The vulnerability, identified as
CVE-2015-8562, was patched in mid-December with the release of Joomla
3.4.6 and hotfixes for versions
2.5. The first attempts to exploit the flaw, which affects installations running Joomla
3.4.5, were spotted two days before the developers of the popular content management system (CMS) released patches.
Symantec has been monitoring attack attempts and detected, on average, 16,000 daily hits since the vulnerability was disclosed.
Attackers can leverage the Joomla security hole to compromise servers and use them for hosting malware and other malicious activities. They can also sell access to the targeted servers on the underground market, allowing others to abuse them for distributed denial-of-service (DDoS) attacks. Some of the compromised machines can also host valuable information.
Symantec reported that their monitoring team already detected some infected servers, which are being used to redirect victims to suspicous URL addresses, and possibly for hosting malware.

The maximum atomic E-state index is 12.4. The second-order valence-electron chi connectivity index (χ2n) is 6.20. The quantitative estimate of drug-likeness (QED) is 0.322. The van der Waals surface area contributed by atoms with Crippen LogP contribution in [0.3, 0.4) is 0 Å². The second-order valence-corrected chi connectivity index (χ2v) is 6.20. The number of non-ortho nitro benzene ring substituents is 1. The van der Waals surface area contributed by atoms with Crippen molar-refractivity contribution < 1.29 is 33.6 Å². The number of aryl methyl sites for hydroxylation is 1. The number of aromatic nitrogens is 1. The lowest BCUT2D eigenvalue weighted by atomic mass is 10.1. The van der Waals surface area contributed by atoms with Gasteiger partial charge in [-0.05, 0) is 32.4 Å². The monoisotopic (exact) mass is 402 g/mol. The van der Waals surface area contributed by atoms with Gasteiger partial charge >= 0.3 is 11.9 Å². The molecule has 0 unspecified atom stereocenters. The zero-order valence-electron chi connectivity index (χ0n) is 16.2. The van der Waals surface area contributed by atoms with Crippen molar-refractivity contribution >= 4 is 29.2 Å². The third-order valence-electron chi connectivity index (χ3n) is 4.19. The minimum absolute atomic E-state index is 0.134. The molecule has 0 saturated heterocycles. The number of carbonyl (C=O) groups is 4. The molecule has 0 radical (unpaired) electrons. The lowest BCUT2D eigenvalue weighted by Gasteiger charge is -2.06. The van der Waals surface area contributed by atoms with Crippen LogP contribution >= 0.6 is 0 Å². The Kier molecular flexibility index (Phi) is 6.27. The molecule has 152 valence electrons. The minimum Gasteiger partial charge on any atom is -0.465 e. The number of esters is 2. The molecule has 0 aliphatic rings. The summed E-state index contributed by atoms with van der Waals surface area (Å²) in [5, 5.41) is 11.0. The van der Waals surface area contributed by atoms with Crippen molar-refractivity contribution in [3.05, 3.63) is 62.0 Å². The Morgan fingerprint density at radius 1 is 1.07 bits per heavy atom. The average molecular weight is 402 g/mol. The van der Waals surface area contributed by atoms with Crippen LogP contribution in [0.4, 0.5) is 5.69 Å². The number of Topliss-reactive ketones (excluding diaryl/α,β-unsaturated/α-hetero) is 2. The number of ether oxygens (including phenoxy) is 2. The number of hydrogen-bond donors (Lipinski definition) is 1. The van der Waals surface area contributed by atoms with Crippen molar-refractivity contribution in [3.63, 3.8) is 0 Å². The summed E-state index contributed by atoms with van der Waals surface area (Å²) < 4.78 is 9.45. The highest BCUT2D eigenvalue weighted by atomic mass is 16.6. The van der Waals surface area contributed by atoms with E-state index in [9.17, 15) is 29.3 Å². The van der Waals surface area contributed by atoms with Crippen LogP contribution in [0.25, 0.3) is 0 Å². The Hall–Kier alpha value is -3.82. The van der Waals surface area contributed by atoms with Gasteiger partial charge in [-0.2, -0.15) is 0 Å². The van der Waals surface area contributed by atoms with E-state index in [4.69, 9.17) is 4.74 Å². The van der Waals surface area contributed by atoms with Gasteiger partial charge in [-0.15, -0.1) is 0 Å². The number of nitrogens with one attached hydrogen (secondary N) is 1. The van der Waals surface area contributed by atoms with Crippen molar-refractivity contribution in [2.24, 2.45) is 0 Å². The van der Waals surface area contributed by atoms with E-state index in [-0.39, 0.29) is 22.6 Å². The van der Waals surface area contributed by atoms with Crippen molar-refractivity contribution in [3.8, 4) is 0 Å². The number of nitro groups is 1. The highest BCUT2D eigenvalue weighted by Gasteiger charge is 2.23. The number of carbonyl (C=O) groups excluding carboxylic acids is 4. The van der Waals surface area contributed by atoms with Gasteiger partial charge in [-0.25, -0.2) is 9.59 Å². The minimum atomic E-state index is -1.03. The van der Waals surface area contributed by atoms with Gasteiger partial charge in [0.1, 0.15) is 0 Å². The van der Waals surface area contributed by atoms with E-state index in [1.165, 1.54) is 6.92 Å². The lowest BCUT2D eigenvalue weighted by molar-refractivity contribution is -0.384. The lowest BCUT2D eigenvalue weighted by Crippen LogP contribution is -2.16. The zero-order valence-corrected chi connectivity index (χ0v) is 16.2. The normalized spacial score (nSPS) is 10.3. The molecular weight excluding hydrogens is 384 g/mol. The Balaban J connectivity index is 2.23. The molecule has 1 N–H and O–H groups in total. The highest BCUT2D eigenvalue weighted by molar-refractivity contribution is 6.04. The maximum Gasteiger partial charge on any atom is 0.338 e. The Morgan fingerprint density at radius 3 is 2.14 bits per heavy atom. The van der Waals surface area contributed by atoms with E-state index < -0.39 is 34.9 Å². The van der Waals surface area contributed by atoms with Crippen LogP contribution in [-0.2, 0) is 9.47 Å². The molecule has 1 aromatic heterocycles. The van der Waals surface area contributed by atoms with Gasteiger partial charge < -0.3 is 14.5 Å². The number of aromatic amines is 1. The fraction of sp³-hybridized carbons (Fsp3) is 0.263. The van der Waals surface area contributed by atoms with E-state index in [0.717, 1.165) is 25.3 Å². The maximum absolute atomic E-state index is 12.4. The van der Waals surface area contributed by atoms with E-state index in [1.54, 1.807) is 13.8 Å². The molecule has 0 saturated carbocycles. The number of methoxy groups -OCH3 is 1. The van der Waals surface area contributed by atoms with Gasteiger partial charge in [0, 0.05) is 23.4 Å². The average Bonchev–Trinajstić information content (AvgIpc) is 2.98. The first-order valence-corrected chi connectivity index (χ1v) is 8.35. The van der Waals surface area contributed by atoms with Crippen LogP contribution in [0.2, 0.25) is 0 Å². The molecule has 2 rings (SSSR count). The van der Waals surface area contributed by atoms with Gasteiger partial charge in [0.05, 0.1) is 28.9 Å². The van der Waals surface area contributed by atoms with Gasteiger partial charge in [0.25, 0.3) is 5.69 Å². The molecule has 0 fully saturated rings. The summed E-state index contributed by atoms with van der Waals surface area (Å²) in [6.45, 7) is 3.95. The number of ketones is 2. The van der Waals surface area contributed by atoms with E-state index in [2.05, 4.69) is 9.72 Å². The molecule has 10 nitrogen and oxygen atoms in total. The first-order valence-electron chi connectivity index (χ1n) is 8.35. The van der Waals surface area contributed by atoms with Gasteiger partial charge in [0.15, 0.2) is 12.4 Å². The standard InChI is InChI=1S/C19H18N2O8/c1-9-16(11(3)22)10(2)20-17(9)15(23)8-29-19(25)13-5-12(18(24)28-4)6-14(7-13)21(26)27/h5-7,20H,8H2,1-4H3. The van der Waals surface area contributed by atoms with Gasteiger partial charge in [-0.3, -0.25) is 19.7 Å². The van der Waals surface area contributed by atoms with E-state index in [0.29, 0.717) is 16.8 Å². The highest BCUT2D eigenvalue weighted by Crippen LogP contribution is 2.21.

The Joomla vulnerability targeted by attackers is caused by the lack of proper filtering when saving browser session values into the database. Sucuri has published a blog post detailing the flaw and how it can be exploited.
According to researchers, attackers have been trying to determine which servers are vulnerable by analyzing HTTP requests that try to call PHP functions such as
eval(chr()) on the server side.
Once a vulnerable server is identified, the attackers install a backdoor that allows them to execute commands, upload and download files, and modify the websites hosted on the server.
It is highly recommended for server administrator to avoid such situations by analyzing content of the "access log" file periodically and always keep Joomla updated.